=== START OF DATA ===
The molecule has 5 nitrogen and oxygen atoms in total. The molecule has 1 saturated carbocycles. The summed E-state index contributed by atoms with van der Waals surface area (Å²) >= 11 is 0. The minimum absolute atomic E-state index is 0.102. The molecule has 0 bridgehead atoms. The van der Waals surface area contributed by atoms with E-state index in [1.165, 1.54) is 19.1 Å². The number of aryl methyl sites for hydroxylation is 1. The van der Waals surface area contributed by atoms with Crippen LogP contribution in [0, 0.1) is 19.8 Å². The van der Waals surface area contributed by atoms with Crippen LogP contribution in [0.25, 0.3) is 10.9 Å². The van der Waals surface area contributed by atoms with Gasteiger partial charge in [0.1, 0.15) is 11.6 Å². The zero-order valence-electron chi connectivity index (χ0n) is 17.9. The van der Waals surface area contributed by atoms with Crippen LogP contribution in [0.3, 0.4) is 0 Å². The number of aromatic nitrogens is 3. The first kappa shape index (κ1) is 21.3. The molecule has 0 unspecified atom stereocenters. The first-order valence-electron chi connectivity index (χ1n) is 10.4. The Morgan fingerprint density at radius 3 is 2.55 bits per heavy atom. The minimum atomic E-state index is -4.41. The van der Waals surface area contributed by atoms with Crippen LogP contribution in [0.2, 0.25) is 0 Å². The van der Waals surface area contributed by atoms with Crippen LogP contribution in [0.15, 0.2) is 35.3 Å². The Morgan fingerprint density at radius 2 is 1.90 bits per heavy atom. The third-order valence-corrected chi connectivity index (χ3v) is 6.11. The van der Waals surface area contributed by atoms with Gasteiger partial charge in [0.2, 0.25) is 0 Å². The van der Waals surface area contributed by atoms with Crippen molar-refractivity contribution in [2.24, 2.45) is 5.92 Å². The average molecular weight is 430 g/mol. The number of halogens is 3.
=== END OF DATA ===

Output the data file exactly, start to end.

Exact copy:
The molecule has 5 nitrogen and oxygen atoms in total. The molecule has 1 saturated carbocycles. The summed E-state index contributed by atoms with van der Waals surface area (Å²) >= 11 is 0. The minimum absolute atomic E-state index is 0.102. The molecule has 0 bridgehead atoms. The van der Waals surface area contributed by atoms with E-state index in [1.165, 1.54) is 19.1 Å². The number of aryl methyl sites for hydroxylation is 1. The van der Waals surface area contributed by atoms with Crippen LogP contribution in [0, 0.1) is 19.8 Å². The van der Waals surface area contributed by atoms with Crippen LogP contribution in [0.25, 0.3) is 10.9 Å². The van der Waals surface area contributed by atoms with Gasteiger partial charge in [0.1, 0.15) is 11.6 Å². The zero-order valence-electron chi connectivity index (χ0n) is 17.9. The van der Waals surface area contributed by atoms with Crippen LogP contribution in [0.3, 0.4) is 0 Å². The number of aromatic nitrogens is 3. The first kappa shape index (κ1) is 21.3. The molecule has 0 unspecified atom stereocenters. The first-order valence-electron chi connectivity index (χ1n) is 10.4. The Morgan fingerprint density at radius 3 is 2.55 bits per heavy atom. The minimum atomic E-state index is -4.41. The van der Waals surface area contributed by atoms with Crippen LogP contribution in [0.2, 0.25) is 0 Å². The van der Waals surface area contributed by atoms with Crippen LogP contribution in [0.15, 0.2) is 35.3 Å². The Morgan fingerprint density at radius 2 is 1.90 bits per heavy atom. The third-order valence-corrected chi connectivity index (χ3v) is 6.11. The van der Waals surface area contributed by atoms with Gasteiger partial charge in [0.2, 0.25) is 0 Å². The van der Waals surface area contributed by atoms with Crippen molar-refractivity contribution in [2.24, 2.45) is 5.92 Å². The average molecular weight is 430 g/mol. The number of halogens is 3.